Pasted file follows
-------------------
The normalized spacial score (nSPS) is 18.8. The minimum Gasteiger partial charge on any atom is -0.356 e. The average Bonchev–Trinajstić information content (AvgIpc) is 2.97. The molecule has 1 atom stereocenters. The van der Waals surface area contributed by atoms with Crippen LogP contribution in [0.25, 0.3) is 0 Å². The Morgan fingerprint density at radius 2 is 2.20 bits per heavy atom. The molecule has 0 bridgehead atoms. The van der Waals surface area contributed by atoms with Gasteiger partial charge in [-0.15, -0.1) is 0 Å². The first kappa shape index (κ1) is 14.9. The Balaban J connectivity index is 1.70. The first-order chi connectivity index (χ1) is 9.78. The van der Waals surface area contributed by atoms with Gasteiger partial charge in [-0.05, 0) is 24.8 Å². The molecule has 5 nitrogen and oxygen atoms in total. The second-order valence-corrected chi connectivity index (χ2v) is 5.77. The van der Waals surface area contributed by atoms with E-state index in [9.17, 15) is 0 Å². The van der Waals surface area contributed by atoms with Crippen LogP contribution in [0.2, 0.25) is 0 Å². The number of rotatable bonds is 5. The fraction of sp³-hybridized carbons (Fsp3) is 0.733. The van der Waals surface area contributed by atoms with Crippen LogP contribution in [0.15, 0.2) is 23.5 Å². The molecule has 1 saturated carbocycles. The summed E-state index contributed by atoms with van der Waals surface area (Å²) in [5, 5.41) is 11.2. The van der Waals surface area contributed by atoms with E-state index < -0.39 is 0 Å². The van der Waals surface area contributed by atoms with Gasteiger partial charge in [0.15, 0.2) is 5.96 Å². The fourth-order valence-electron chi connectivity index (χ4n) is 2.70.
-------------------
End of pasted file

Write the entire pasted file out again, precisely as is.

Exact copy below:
The normalized spacial score (nSPS) is 18.8. The minimum Gasteiger partial charge on any atom is -0.356 e. The average Bonchev–Trinajstić information content (AvgIpc) is 2.97. The molecule has 1 atom stereocenters. The van der Waals surface area contributed by atoms with Crippen LogP contribution in [0.25, 0.3) is 0 Å². The Morgan fingerprint density at radius 2 is 2.20 bits per heavy atom. The molecule has 0 bridgehead atoms. The van der Waals surface area contributed by atoms with Gasteiger partial charge in [-0.15, -0.1) is 0 Å². The first kappa shape index (κ1) is 14.9. The Balaban J connectivity index is 1.70. The first-order chi connectivity index (χ1) is 9.78. The van der Waals surface area contributed by atoms with Gasteiger partial charge in [-0.05, 0) is 24.8 Å². The molecule has 5 nitrogen and oxygen atoms in total. The second-order valence-corrected chi connectivity index (χ2v) is 5.77. The van der Waals surface area contributed by atoms with E-state index in [9.17, 15) is 0 Å². The van der Waals surface area contributed by atoms with Crippen LogP contribution in [0.2, 0.25) is 0 Å². The number of rotatable bonds is 5. The fraction of sp³-hybridized carbons (Fsp3) is 0.733. The van der Waals surface area contributed by atoms with Crippen LogP contribution in [0.15, 0.2) is 23.5 Å². The molecule has 1 saturated carbocycles. The summed E-state index contributed by atoms with van der Waals surface area (Å²) in [5, 5.41) is 11.2. The van der Waals surface area contributed by atoms with E-state index < -0.39 is 0 Å². The van der Waals surface area contributed by atoms with Gasteiger partial charge in [0.15, 0.2) is 5.96 Å². The fourth-order valence-electron chi connectivity index (χ4n) is 2.70.